In Elizabeth Hand’s Hokuloa Road (Mulholland, July), a fictional Hawaiian island’s stunning exterior conceals a dark heart—and a menacing stalker that isn’t quite human. Hand, whose work has garnered multiple Shirley Jackson and World Fantasy Awards, among other accolades, spoke with PW about isolation, climate change, and the Hawaii the tourists don’t see.
What inspired this story?
My daughter lives in Maui, and I’m a cold gray North person living in Maine. On one visit to my daughter, I saw an abandoned building in a big field, painted over with many names and dates; they were the names of people who’d gone missing. Later, I came across a telephone pole covered with fliers in search of missing people. It was frightening on many levels, and as a writer, it opened so many doors.
I visited again in 2020 when my daughter was having her first child, and had to quarantine for two weeks when I arrived; after that, I had the chance to explore the island when there were virtually no tourists there. Grady, the main character of the book, is a late-20s carpenter from Maine who was thrown out of work during the pandemic and applies for a job as a caretaker for a wealthy man on a Hawaiian island, only to find that people are going missing.
How does his outsider status play out?
Grady is a haole—or as we say in Maine, someone “from away.” He’s navigating a different environment, culture, topography. Maine is the whitest state per capita in the country; Hawaii has a remarkable mix of ethnicities and people from all over the world. Mainlanders’ impressions of Hawaii are just of the resorts, and I wanted to show something different from that. When I first visited my daughter in Hawaii, it was disorienting and destabilizing and fascinating. I’m very aware that I barely scratched the tip of the iceberg—it’s an intricate, complicated, beautiful place.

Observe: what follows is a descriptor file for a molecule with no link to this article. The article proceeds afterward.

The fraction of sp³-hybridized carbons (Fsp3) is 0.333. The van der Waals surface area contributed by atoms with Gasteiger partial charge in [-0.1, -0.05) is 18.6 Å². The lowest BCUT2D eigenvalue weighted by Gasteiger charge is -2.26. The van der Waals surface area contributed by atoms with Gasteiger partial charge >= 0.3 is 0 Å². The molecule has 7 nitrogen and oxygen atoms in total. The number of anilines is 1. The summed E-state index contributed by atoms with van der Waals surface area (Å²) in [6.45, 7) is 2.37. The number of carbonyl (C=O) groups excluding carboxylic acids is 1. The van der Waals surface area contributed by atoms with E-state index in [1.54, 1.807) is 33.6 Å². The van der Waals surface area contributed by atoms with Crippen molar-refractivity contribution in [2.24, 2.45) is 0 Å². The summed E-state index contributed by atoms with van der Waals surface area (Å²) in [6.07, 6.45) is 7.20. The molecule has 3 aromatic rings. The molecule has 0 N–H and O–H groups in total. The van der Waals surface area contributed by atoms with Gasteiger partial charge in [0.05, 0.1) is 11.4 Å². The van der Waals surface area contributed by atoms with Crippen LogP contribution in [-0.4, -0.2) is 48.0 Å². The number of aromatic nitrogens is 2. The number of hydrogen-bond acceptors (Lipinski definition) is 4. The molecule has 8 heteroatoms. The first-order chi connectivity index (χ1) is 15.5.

What intrigues you about Hawaii?
I’m fascinated by folklore, and setting determines so much about how a folklore develops. Dog spirits, the kaupe, are recurring characters in Hawaiian lore; I wanted to embellish while being respectful. Hawaii is a remote place that was a sovereign nation, and there’s a lot of politics around that. There’s a great deal of income disparity, as there is in Maine. There are wealthy Covid refugees who can afford to move to the islands, and then there’s also a terrible housing shortage—there are houseless camps, and quite a few resort employees, people in the service industry, just living on the beach, because they can’t afford a place to live.
Like several of your earlier novels, Hokuloa Road touches on environmental concerns. Why is that?
Humans haven’t been in Hawaii for that long—the first navigators from Polynesia around 400 AD found an island that was mostly just full of birds, and when the white imperialists arrived, that was still true. Waves of introduced species, including humans, have wrought havoc on the ecosystem; the extinction rate for flora and fauna, particularly for birds, is very high. The lack of tourists for a year did allow it to recover a bit. There’s a movement in the state to change the direction of tourism, to limit the number coming in, and to make changes like banning the types of sunscreen that cause die-off in the coral. The Easter egg in this novel is climate change.